Failed states are governments that lack the monopoly of legitimate violence in their territories.  They cannot create the security mechanisms to control militant network growth. Self-funding non-state actors have become powerful military players – a problem that hasn’t been seen since the last era of Steppe nomad invasions.

Failed and weak states are widespread. One of our major objects is correcting failed states while defeating the security threats that emerge from these regions.
Here’s a small version of the Map from Foreign Policy’s Failed States Index
There is a substantial difference between modernized nation-states and failed states.

The Core/Semi-periphery/Periphery Relationship

  •  Core nation-states function like empires throughout history. They consist of stable, legitimate governments providing standardized law within a free trade area. Free Trade organizations replaced the primary function of empire.
  • Semi-peripheral states trade with the Core, but exist partially or entirely outside the Core legal and political system.
  • Peripheral states and tribes exist on the margins and threaten the integrity of the Core.

The “Core” is not necessarily defined by territorial boundaries. Peripheries can be found inside the political borders of a Core state, and Peripheral states may have a small Core region around a trading port or major city. The relative position of Core regions is dynamic due to shifting technology and economic structures. In the 20th century, empires dissolved as global free trade organizations emerged.

States expand their influence and control when the have advantages in technology and organization over their neighbors. As rival states modernize, the system inverts and returns to its original state, more or less like a rubber band.

“Globalization” describes how new communication and transportation technologies amplify interconnectivity between states. Trade increases efficiency, innovation and wealth which further reinforce globalization.

Socialist economies collapsed due to their fatal inability to command a complex system. Liberalism replaced unstable socialist systems, leading Fukuyama to conclude that capitalist democracies triumphed in this “End of History.” The modern “market states” recognize that industry seeks freedom, and industries and entrepreneurs will relocate if that freedom is threatened. All states have a high incentive to increase freedom for higher wealth generation and technological development, even if there is a cost to state power.

Fukuyama is correct that free-market democracies won the previous political struggle. However, there is no end of history, the cycle simply restarts as new experimental political ideas emerge and compete. New economic and ideological structures have altered social patterns in our world system creating new competitors to experiment and compete with liberal democracy. These new competitors range from authoritarian capitalism of China to Salifist Islam.

The victory of liberalism cannot last in its current form. The Westphalian nation-state did not take root in the Periphery. Globalization means there will be greater interaction between Core and Periphery states as the Periphery disintegrates into endemic warfare and crime.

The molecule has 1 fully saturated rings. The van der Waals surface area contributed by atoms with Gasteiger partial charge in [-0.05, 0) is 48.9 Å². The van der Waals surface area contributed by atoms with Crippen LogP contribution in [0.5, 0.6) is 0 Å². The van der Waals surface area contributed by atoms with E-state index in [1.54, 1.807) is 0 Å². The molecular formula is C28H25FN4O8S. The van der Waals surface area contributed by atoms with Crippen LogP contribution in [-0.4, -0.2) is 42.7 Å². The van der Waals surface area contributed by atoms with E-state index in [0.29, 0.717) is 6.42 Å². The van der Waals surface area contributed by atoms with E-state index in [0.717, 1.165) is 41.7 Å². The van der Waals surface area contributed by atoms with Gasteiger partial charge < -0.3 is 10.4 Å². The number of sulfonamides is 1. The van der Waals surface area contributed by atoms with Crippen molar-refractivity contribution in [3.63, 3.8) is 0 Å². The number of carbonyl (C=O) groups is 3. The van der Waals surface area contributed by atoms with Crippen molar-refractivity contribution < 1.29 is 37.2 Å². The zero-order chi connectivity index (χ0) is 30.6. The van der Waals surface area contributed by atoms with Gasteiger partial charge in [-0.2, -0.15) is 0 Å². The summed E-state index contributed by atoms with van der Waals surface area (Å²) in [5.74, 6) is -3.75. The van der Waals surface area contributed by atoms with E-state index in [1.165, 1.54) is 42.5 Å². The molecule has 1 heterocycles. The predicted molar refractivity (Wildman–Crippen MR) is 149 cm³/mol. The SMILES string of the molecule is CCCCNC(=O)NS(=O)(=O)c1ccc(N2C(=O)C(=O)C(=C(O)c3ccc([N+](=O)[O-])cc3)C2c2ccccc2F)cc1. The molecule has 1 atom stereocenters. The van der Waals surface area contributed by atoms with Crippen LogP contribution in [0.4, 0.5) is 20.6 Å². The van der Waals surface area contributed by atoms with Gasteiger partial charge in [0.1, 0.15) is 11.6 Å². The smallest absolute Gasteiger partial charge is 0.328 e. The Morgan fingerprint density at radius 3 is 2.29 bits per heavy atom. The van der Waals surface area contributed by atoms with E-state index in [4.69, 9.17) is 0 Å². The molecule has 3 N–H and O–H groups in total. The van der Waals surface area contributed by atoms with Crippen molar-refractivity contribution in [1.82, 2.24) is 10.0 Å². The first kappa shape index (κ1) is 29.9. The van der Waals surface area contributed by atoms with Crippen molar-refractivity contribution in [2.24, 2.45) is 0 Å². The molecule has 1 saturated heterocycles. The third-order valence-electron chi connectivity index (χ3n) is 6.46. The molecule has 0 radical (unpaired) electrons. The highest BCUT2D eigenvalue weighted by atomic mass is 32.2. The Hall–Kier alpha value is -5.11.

Failed States and the Periphery
The proliferation of modern communication and transportation technology allows non-state actors, based in failed state regions, to harm Core states. Political borders have no meaning if they can be quickly and easily crossed. Criminals, terrorists, insurgents, and contagious diseases grow unchecked in failed states then ‘spillover’ onto the Core.

Peripheral states are weakened by implicit flaws in their structures.
1. Informal property rights. Citizens do not officially own their property. Capital is inert and non-fungible.
2. Informal market. Up to 80% of the economy is unregulated and unofficial.
3. Black Markets and Criminal organizations emerge in the absence of authority.
4. Criminal Organizations defend their black market with military force

This creates a negative reinforcing loop in the system.
Weak state –> growth of black markets –> growth of criminal organizations –> growth of militant non-state actors –> further weakening of the state… etc.

Core states developed a balancing loop to prevent that systemic failure. Opposing factors can hold certain factors in balance like a see-saw. Security forces can never eliminate crime and militant networks; they balance criminals and minimize the damage they do to society.

No matter how effective a Core state is at protecting its domestic population, it is harmed by weak peripheries.

  • International Trade Routes are vulnerable to attacks and raids
  • Transnational Criminal Organization raise crime rates in the Core
  • Insurgents and Terrorists receive de-facto safe-harbors in Failed State regions

The Core state is harmed through no fault of its own. This is the ancient problem that plagued ancient Egypt, Persia, Rome, and China. Empires rarely waged war against other empires, but they often died the death of a thousand cuts as myriad barbarians overran their borders.

The logistics of independent non-state actors are limited by their funding. Interpol estimated that the size of the annual global black market to be between $1-3 trillion USD. That is hardly a limitation.